Planning our inner roads

It is only a matter of time before a newly blacktopped road is dug up to either repair a leaking pipe, or replace electrical cables, among other reasons. Sometimes the dug up part is blacktopped again, but often the work is of poor quality and the patch up work disintegrates or sinks.

This is indicative that there is a lack of coordination between our agencies. Agencies may be working in silos, in this case, one blacktops without knowing that the other is planning to lay electrical cables in the next few months which would require digging up the road again.

It is a shame that while so many agencies attribute budget constraints for their lack of action that such wasteful habits can occur.

It also raises the question of why modern solutions are not being adopted and implemented by the agencies. Our engineers and planners have been to other countries, some for years for further studies, and are well exposed to modern techniques.

Even an observer with no engineering background would be able to see that digging permanent routes or ducts across and under the roads, through which all cables and pipes can pass, may be a solution.

The thromde has invested much in improving the condition of our roads and other infrastructure in preparation for the 60th Birth Anniversary celebrations. We want such improvements to last long.

Investing in such ducts would be one way of keeping our roads in good condition.

Investing in a system and people that improves coordination among agencies, and planning within agencies, would be a small price to pay for long run efficient spending.

It is also questionable how it is decided which roads should be blacktopped in Thimphu city.

Norzin lam which was in comparatively better condition received a new layer of black top in recent months when other vital roads in the city are pockmarked with potholes, like craters on the moon. We’re also aware that Norzin lam is not open to heavy vehicle traffic and will eventually be closed to vehicle traffic altogether.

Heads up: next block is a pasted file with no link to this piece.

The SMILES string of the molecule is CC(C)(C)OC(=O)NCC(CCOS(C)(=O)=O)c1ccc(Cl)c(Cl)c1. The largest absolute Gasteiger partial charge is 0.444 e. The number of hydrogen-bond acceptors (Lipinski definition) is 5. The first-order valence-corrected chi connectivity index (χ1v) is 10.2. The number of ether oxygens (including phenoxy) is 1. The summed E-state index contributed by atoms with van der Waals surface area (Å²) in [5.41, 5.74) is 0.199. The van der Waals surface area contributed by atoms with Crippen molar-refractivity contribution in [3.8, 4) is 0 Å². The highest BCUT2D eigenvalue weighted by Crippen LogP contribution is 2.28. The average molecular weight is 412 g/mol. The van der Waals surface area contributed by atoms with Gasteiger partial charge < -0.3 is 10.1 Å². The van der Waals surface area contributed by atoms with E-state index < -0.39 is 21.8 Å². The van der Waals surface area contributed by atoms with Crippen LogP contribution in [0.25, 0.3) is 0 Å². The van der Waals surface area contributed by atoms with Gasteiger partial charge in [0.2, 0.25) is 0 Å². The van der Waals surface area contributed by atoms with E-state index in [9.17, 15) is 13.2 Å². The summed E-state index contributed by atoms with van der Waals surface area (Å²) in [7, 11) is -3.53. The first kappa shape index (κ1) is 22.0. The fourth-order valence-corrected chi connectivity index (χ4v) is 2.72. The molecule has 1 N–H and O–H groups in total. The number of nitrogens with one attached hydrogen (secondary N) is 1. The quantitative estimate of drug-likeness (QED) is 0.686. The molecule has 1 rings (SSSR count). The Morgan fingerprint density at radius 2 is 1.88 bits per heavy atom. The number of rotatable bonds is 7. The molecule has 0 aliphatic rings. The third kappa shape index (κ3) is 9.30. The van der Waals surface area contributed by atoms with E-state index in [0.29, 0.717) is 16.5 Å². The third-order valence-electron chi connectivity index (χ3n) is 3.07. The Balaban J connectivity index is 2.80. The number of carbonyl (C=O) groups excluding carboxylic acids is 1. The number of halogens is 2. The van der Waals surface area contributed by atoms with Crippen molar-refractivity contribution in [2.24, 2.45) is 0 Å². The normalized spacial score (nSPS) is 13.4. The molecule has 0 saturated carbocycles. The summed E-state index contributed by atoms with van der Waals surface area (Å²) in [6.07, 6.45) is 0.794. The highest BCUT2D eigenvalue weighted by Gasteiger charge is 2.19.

It may make more sense to improve the side roads that inter connect the main arteries so that traffic is encouraged to flow away from the main roads.

The number of vehicles plying on our roads are growing and will continue to do so. It is obvious that our road infrastructure hasn’t kept up and is struggling to do so. It is high time that the planning and building of roads in Thimphu city becomes a highly professional affair, not only so that we can have smoother rides, but because our taxes need to be utilized more efficiently.

1 reply
  1. irfan
    irfan says:

    It’s important to calculate and know our fiscal deficits; so is the matter with different departments needing to plan their respective expenditure budgets in time. It’s indeed a pain for any citizen to notice these lack of coordination in planning while different projects by different departments get executed on the same sections of roads at different times. Sad part is that the condition of the road may become worse when all the projects come to an end for that year.

    A city will need a better network of roads if the plan is to work on longer stretch of a road for any project at one time. Something like permanent ducts across and under our roads is always a right way forward. But such planning requires a long term project specific approach and yet, projects need to be carried out at a real brisk pace to avoid inconvenience to the end users. That’s where pace of work demands a continuous flow of funds while departments complain about the budget restrictions.

    One of the solutions may be in creation of a fund to ensure both continuous and revolving financing of these projects to be curved out from the regular annual budget financing mechanism. Exploring a PPP or the Thromde linked SPV model is also a possibility. What can’t be denied though is that different departments involved have to come together for more coordinated planning and continuity in project execution. Whenever there are overlapping of budget expenditures on a same section of road, multiplication of wasteful expenditures is almost inevitable. Every single deficit can’t probably be recovered by multiplying incomes on the same source.

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